Redskins Halftime Takeaways: Washington playing to lose
By Ian Cummings
In the season finale, it seems as though both the Redskins and Cowboys want to lose. Neither team is playing like they have a desire to win.
At the half, the Washington Redskins trail the Cowboys 20-10. There have been many sporadic momentum shifts, but both teams have had trouble capitalizing on opportunities thrown their way. The Redskins offense has been largely anemic, missing Dwayne Haskins and Terry McLaurin, while the Cowboys have been very mistake-prone, with multiple lost fumbles on the stat sheet.
It would’ve been optimistic to expect much from the Redskins in Week 17; the team’s secondary is in shambles due to injuries, and the offense is missing several key contributors. The Redskins also have nothing to play for; they’d actually benefit in the long-run by losing, locking up the No. 2 pick in the 2020 NFL Draft. So far, they’re well on their way to that fate.
On offense, there have been few bright spots for Washington. Case Keenum is 12 for 24 for 96 yards, a touchdown, and an interception, and he hasn’t been able to get comfortable behind an inconsistent blocking unit. Several attempts to sprinkle some creativity into the game plan have failed, and although individual players have flashed, such as wide receivers Kelvin Harmon and Steven Sims, and tight end Hale Hentges, the offense as a whole has been subpar. They did gain momentum at the end of the half, so perhaps things will pick up in the third quarter.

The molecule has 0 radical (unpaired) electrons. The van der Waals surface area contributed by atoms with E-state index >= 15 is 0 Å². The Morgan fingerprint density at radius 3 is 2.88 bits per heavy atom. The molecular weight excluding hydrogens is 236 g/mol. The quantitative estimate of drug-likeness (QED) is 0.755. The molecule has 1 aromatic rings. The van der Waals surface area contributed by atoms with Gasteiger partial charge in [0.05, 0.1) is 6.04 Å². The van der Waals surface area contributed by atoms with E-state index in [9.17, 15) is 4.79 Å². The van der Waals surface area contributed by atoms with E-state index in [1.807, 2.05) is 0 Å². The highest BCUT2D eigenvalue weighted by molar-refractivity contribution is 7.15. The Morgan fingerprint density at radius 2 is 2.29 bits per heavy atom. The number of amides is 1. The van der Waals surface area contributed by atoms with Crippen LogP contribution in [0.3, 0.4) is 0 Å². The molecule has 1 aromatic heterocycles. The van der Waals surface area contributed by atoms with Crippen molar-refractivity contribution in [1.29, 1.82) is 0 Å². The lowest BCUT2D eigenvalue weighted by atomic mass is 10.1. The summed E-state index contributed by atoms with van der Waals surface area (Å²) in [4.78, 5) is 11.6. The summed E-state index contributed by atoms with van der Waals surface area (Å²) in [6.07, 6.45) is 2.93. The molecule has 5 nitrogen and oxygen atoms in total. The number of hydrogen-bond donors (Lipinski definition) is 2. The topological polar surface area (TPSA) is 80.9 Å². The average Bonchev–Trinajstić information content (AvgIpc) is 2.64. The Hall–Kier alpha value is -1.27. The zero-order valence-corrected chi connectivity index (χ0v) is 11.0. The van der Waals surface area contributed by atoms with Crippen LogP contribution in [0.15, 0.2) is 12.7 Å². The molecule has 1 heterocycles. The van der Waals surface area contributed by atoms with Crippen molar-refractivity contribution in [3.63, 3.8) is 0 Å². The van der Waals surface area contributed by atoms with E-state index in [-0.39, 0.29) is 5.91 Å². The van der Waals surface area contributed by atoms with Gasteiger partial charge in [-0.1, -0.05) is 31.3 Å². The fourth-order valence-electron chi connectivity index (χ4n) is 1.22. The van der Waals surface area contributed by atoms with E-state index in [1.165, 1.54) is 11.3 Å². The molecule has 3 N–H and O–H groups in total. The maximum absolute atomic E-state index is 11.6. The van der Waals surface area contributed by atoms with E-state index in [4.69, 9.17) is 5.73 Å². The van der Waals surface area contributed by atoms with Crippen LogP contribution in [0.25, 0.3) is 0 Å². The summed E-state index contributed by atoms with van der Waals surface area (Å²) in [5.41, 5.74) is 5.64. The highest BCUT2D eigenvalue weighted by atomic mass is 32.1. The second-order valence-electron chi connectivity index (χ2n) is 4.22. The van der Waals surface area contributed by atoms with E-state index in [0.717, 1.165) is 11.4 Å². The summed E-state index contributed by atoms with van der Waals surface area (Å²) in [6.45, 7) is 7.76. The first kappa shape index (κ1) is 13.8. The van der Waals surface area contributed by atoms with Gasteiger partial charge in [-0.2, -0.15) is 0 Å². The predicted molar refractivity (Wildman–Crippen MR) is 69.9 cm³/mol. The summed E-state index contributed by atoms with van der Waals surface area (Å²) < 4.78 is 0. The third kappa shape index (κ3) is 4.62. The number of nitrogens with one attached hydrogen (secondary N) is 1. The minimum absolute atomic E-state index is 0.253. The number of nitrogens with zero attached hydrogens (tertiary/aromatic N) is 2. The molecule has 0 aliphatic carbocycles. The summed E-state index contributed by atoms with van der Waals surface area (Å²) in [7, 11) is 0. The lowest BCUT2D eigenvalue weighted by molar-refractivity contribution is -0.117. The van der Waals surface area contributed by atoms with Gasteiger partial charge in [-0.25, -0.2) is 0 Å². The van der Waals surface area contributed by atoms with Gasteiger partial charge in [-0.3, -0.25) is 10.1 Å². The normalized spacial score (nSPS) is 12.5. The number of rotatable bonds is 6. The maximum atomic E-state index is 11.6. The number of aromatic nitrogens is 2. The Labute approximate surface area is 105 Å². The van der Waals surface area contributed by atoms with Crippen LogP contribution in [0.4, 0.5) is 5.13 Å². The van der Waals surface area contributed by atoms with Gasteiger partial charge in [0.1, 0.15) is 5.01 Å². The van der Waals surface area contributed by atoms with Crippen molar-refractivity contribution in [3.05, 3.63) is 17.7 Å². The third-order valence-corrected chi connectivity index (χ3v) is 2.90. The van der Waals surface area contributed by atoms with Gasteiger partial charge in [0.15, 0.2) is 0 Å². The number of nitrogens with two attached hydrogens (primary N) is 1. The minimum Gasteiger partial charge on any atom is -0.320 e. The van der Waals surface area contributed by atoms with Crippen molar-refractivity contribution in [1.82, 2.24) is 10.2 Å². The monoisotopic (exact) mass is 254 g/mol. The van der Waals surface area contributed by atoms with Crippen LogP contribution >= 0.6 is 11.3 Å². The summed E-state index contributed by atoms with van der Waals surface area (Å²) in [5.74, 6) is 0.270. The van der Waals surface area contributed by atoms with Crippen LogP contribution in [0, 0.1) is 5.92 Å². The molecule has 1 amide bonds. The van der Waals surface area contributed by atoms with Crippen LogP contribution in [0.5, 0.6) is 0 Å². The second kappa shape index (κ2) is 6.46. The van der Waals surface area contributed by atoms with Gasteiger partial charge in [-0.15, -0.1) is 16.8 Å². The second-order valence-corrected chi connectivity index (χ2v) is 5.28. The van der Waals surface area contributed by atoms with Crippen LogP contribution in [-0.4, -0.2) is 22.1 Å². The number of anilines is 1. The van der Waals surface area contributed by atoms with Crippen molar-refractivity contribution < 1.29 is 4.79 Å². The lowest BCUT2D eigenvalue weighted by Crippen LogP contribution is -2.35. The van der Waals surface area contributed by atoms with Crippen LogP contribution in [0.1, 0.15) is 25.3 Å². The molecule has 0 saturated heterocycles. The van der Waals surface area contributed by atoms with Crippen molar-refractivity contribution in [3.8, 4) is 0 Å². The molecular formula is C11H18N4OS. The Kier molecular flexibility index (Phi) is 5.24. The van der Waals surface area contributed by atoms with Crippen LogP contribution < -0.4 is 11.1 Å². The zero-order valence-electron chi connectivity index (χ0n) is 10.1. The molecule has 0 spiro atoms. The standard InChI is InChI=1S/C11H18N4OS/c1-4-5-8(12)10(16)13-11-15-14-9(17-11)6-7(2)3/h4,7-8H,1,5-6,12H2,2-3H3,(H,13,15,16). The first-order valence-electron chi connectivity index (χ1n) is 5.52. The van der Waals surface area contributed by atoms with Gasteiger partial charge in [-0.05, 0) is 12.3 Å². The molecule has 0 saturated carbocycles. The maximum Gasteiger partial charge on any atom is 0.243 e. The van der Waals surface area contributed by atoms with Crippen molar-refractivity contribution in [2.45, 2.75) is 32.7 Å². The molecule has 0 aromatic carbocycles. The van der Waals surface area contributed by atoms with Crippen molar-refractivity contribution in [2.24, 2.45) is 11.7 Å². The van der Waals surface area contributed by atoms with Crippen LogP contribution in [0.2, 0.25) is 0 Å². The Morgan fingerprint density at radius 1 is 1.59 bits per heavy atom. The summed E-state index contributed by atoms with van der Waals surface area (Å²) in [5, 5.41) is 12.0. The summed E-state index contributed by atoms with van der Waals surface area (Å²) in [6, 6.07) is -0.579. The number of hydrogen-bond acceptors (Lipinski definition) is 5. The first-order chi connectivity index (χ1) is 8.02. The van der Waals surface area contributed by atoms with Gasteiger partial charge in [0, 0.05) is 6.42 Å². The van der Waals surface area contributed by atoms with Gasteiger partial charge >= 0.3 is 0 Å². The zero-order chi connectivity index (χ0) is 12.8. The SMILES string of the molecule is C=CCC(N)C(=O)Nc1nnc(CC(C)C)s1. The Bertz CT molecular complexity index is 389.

Washington’s defense has been more proactive in its quest to earn a season-ending victory, with rookie Montez Sweat leading the charge. Sweat has two sacks through two quarters, upping his season total to seven, and he could’ve had a third if a close play had been reviewed earlier. The team as a whole hasn’t been consistent around Sweat, however, and Ezekiel Elliott has scored two touchdowns in what appears to be a blossoming blowout for Dallas.
Can the Redskins fight to stay in the game in the second half? They start the second half with possession of the football, so they’ll have a chance to try and boost their chances of winning. If the first half is any indication, however, they might not want to.